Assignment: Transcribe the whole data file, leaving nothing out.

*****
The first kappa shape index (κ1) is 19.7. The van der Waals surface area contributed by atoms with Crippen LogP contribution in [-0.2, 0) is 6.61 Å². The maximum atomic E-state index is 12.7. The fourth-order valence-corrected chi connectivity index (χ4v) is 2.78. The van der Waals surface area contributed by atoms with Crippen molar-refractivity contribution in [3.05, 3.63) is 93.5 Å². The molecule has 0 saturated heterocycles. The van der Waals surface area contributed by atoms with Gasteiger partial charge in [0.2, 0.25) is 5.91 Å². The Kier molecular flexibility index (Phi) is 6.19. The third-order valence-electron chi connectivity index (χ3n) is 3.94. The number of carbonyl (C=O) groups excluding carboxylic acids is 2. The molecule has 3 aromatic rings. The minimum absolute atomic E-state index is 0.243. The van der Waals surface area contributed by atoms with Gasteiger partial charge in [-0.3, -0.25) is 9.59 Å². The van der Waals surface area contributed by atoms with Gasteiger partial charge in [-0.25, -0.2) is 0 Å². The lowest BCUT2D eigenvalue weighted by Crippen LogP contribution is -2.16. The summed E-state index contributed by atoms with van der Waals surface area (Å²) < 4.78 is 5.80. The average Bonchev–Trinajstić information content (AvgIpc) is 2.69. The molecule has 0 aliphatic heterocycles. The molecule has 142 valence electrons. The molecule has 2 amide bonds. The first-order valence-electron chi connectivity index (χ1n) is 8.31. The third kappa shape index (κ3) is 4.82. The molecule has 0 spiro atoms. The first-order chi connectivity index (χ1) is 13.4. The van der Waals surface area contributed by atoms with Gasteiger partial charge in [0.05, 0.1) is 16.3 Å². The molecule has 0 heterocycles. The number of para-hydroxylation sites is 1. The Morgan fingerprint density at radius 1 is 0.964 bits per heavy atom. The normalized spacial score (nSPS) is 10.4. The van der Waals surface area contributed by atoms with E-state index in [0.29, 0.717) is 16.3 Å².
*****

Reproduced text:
The first kappa shape index (κ1) is 19.7. The van der Waals surface area contributed by atoms with Crippen LogP contribution in [-0.2, 0) is 6.61 Å². The maximum atomic E-state index is 12.7. The fourth-order valence-corrected chi connectivity index (χ4v) is 2.78. The van der Waals surface area contributed by atoms with Crippen molar-refractivity contribution in [3.05, 3.63) is 93.5 Å². The molecule has 0 saturated heterocycles. The van der Waals surface area contributed by atoms with Gasteiger partial charge in [0.2, 0.25) is 5.91 Å². The Kier molecular flexibility index (Phi) is 6.19. The third-order valence-electron chi connectivity index (χ3n) is 3.94. The number of carbonyl (C=O) groups excluding carboxylic acids is 2. The molecule has 3 aromatic rings. The minimum absolute atomic E-state index is 0.243. The van der Waals surface area contributed by atoms with Gasteiger partial charge in [-0.3, -0.25) is 9.59 Å². The van der Waals surface area contributed by atoms with Gasteiger partial charge in [-0.25, -0.2) is 0 Å². The lowest BCUT2D eigenvalue weighted by Crippen LogP contribution is -2.16. The summed E-state index contributed by atoms with van der Waals surface area (Å²) < 4.78 is 5.80. The average Bonchev–Trinajstić information content (AvgIpc) is 2.69. The molecule has 0 aliphatic heterocycles. The molecule has 142 valence electrons. The molecule has 2 amide bonds. The first-order valence-electron chi connectivity index (χ1n) is 8.31. The third kappa shape index (κ3) is 4.82. The molecule has 0 spiro atoms. The first-order chi connectivity index (χ1) is 13.4. The van der Waals surface area contributed by atoms with Gasteiger partial charge in [0.05, 0.1) is 16.3 Å². The molecule has 0 heterocycles. The number of para-hydroxylation sites is 1. The Morgan fingerprint density at radius 1 is 0.964 bits per heavy atom. The normalized spacial score (nSPS) is 10.4. The van der Waals surface area contributed by atoms with E-state index in [0.29, 0.717) is 16.3 Å².